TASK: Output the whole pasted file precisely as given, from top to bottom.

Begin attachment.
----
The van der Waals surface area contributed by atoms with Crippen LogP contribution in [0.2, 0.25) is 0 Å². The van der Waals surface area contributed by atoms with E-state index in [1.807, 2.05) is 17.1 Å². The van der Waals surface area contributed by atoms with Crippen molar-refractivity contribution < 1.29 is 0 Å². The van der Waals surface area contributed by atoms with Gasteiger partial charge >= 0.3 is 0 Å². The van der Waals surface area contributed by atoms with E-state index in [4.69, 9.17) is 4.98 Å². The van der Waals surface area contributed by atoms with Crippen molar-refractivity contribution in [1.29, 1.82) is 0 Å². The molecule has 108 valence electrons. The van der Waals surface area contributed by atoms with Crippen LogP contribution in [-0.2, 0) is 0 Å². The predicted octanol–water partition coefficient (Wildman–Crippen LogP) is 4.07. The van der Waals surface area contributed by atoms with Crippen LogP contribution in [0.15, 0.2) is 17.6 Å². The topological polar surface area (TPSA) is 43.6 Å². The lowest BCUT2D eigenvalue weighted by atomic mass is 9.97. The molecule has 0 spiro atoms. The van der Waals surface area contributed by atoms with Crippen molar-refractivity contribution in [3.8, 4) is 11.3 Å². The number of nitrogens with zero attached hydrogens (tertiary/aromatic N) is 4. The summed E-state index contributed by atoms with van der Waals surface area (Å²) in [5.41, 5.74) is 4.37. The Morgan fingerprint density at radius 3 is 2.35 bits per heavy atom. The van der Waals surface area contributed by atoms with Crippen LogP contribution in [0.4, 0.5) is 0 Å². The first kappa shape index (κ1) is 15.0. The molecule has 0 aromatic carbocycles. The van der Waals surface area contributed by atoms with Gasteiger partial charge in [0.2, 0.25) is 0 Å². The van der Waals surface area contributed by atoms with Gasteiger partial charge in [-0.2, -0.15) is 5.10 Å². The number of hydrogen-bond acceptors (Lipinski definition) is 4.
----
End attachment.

The van der Waals surface area contributed by atoms with Crippen LogP contribution in [0.2, 0.25) is 0 Å². The van der Waals surface area contributed by atoms with E-state index in [1.807, 2.05) is 17.1 Å². The van der Waals surface area contributed by atoms with Crippen molar-refractivity contribution < 1.29 is 0 Å². The van der Waals surface area contributed by atoms with Gasteiger partial charge >= 0.3 is 0 Å². The van der Waals surface area contributed by atoms with E-state index in [4.69, 9.17) is 4.98 Å². The van der Waals surface area contributed by atoms with Crippen molar-refractivity contribution in [1.29, 1.82) is 0 Å². The molecule has 108 valence electrons. The van der Waals surface area contributed by atoms with Crippen LogP contribution in [-0.2, 0) is 0 Å². The predicted octanol–water partition coefficient (Wildman–Crippen LogP) is 4.07. The van der Waals surface area contributed by atoms with Crippen LogP contribution in [0.15, 0.2) is 17.6 Å². The topological polar surface area (TPSA) is 43.6 Å². The lowest BCUT2D eigenvalue weighted by atomic mass is 9.97. The molecule has 0 spiro atoms. The van der Waals surface area contributed by atoms with Crippen molar-refractivity contribution in [3.8, 4) is 11.3 Å². The number of nitrogens with zero attached hydrogens (tertiary/aromatic N) is 4. The summed E-state index contributed by atoms with van der Waals surface area (Å²) in [5.41, 5.74) is 4.37. The Morgan fingerprint density at radius 3 is 2.35 bits per heavy atom. The van der Waals surface area contributed by atoms with Crippen LogP contribution in [0.4, 0.5) is 0 Å². The first kappa shape index (κ1) is 15.0. The molecule has 0 aromatic carbocycles. The van der Waals surface area contributed by atoms with Gasteiger partial charge in [0.2, 0.25) is 0 Å². The van der Waals surface area contributed by atoms with Gasteiger partial charge in [-0.2, -0.15) is 5.10 Å². The number of hydrogen-bond acceptors (Lipinski definition) is 4.